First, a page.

“My administration is advancing the most ambitious climate agenda in our Nation’s history,” Biden said. “Our clean energy plan will create millions of good-paying union jobs, ensure our economic competitiveness and improve the health and security of communities across America.”
“By making those investments and putting millions of Americans to work, the United States will be able to cut our greenhouse gas emissions in half by 2030,” he added.
The president called it a “moral imperative” as well as “an economic imperative,” noting that the world is at an inflection point in the battle against climate change, calling it “a moment of peril but also a moment of extraordinary possibilities.”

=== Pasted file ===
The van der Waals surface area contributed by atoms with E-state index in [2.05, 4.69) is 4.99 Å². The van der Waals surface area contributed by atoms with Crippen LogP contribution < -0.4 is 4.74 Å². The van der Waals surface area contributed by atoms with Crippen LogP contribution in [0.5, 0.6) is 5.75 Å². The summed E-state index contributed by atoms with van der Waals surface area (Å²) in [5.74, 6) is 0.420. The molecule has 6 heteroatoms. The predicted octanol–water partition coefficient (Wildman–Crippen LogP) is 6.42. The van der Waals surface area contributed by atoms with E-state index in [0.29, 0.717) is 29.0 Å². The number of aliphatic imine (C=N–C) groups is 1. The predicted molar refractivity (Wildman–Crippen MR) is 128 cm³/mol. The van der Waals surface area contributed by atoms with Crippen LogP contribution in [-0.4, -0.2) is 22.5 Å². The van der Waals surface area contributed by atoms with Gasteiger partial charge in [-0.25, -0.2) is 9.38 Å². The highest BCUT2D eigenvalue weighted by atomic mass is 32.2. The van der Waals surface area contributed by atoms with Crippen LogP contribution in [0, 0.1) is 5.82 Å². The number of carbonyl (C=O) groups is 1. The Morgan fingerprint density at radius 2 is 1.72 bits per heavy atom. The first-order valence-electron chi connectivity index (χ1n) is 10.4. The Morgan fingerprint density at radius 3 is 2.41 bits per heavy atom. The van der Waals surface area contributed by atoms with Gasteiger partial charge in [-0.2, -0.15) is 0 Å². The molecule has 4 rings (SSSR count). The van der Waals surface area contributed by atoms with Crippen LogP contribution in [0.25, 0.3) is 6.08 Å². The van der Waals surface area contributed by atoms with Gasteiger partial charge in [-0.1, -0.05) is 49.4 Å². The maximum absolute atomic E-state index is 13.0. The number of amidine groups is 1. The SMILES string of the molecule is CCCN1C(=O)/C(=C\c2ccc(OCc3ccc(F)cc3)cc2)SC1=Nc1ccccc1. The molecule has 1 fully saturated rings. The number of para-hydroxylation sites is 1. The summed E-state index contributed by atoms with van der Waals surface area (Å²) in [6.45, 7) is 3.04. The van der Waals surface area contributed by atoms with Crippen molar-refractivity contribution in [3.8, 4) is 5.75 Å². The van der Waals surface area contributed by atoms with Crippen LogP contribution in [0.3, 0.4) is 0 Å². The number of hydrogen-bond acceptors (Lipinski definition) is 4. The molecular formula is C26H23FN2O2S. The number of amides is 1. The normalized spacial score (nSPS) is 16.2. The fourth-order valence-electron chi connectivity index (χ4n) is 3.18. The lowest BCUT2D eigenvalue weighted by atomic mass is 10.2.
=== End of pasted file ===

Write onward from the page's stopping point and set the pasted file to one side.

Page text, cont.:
“Time is short, but I believe we can do this, Biden added. “We really have no choice. We have to get this done.”
His commitment to cut U.S. fossil fuel emissions up to 52% by 2030 — similar to pledges from allies — will come at the launch Thursday of an all-virtual climate summit for 40 world leaders, marking a return by the U.S. to global climate efforts after four years of withdrawal under President Donald Trump.
“It is so good to have the U.S. back on our side in the fight against climate change,” European Commission President Ursula von der Leyen said.
The Biden administration’s pledge would require by far the most ambitious U.S. climate effort ever undertaken, nearly doubling the reductions that the Obama administration had committed to in the landmark 2015 Paris climate accord.
“It is imperative that we act quickly and together to confront this crisis,” Vice President Kamala Harris said prior to Biden’s remarks.